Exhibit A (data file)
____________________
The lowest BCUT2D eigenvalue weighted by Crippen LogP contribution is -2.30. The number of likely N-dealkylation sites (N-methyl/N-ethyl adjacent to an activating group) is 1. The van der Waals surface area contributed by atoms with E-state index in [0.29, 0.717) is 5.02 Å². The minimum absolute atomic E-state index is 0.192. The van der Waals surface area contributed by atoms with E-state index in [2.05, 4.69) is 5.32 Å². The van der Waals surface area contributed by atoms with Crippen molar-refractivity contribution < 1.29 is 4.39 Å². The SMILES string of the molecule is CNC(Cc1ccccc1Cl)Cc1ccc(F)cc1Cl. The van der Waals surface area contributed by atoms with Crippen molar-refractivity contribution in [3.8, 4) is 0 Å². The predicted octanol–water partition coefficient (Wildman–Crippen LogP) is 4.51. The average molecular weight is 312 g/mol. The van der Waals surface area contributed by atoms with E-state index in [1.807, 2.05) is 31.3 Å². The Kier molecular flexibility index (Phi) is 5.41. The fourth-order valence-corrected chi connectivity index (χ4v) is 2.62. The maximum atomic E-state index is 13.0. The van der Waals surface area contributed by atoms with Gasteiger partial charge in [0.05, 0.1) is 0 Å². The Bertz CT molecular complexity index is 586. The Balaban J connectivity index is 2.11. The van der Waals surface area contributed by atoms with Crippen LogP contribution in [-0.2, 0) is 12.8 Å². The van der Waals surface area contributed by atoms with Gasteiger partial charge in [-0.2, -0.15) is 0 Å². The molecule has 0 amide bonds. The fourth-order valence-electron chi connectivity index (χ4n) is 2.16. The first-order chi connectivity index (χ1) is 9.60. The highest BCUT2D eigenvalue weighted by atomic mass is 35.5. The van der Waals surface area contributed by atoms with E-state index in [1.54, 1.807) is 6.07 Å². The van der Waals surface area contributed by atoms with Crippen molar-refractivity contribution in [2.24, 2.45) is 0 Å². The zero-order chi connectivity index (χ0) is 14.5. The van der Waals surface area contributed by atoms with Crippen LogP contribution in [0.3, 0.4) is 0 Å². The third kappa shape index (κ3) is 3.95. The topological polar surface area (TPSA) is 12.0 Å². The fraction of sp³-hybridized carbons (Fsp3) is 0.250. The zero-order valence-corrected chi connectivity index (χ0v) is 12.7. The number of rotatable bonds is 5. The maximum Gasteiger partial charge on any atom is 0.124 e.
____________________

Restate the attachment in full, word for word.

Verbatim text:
The lowest BCUT2D eigenvalue weighted by Crippen LogP contribution is -2.30. The number of likely N-dealkylation sites (N-methyl/N-ethyl adjacent to an activating group) is 1. The van der Waals surface area contributed by atoms with E-state index in [0.29, 0.717) is 5.02 Å². The minimum absolute atomic E-state index is 0.192. The van der Waals surface area contributed by atoms with E-state index in [2.05, 4.69) is 5.32 Å². The van der Waals surface area contributed by atoms with Crippen molar-refractivity contribution < 1.29 is 4.39 Å². The SMILES string of the molecule is CNC(Cc1ccccc1Cl)Cc1ccc(F)cc1Cl. The van der Waals surface area contributed by atoms with Crippen molar-refractivity contribution in [3.8, 4) is 0 Å². The predicted octanol–water partition coefficient (Wildman–Crippen LogP) is 4.51. The average molecular weight is 312 g/mol. The van der Waals surface area contributed by atoms with E-state index in [1.807, 2.05) is 31.3 Å². The Kier molecular flexibility index (Phi) is 5.41. The fourth-order valence-corrected chi connectivity index (χ4v) is 2.62. The maximum atomic E-state index is 13.0. The van der Waals surface area contributed by atoms with Gasteiger partial charge in [0.05, 0.1) is 0 Å². The Bertz CT molecular complexity index is 586. The Balaban J connectivity index is 2.11. The van der Waals surface area contributed by atoms with Crippen LogP contribution in [-0.2, 0) is 12.8 Å². The van der Waals surface area contributed by atoms with Gasteiger partial charge in [-0.2, -0.15) is 0 Å². The molecule has 0 amide bonds. The fourth-order valence-electron chi connectivity index (χ4n) is 2.16. The first-order chi connectivity index (χ1) is 9.60. The highest BCUT2D eigenvalue weighted by atomic mass is 35.5. The van der Waals surface area contributed by atoms with E-state index in [1.54, 1.807) is 6.07 Å². The van der Waals surface area contributed by atoms with Crippen molar-refractivity contribution in [2.24, 2.45) is 0 Å². The zero-order chi connectivity index (χ0) is 14.5. The van der Waals surface area contributed by atoms with Crippen LogP contribution in [0.3, 0.4) is 0 Å². The third kappa shape index (κ3) is 3.95. The topological polar surface area (TPSA) is 12.0 Å². The fraction of sp³-hybridized carbons (Fsp3) is 0.250. The zero-order valence-corrected chi connectivity index (χ0v) is 12.7. The number of rotatable bonds is 5. The maximum Gasteiger partial charge on any atom is 0.124 e.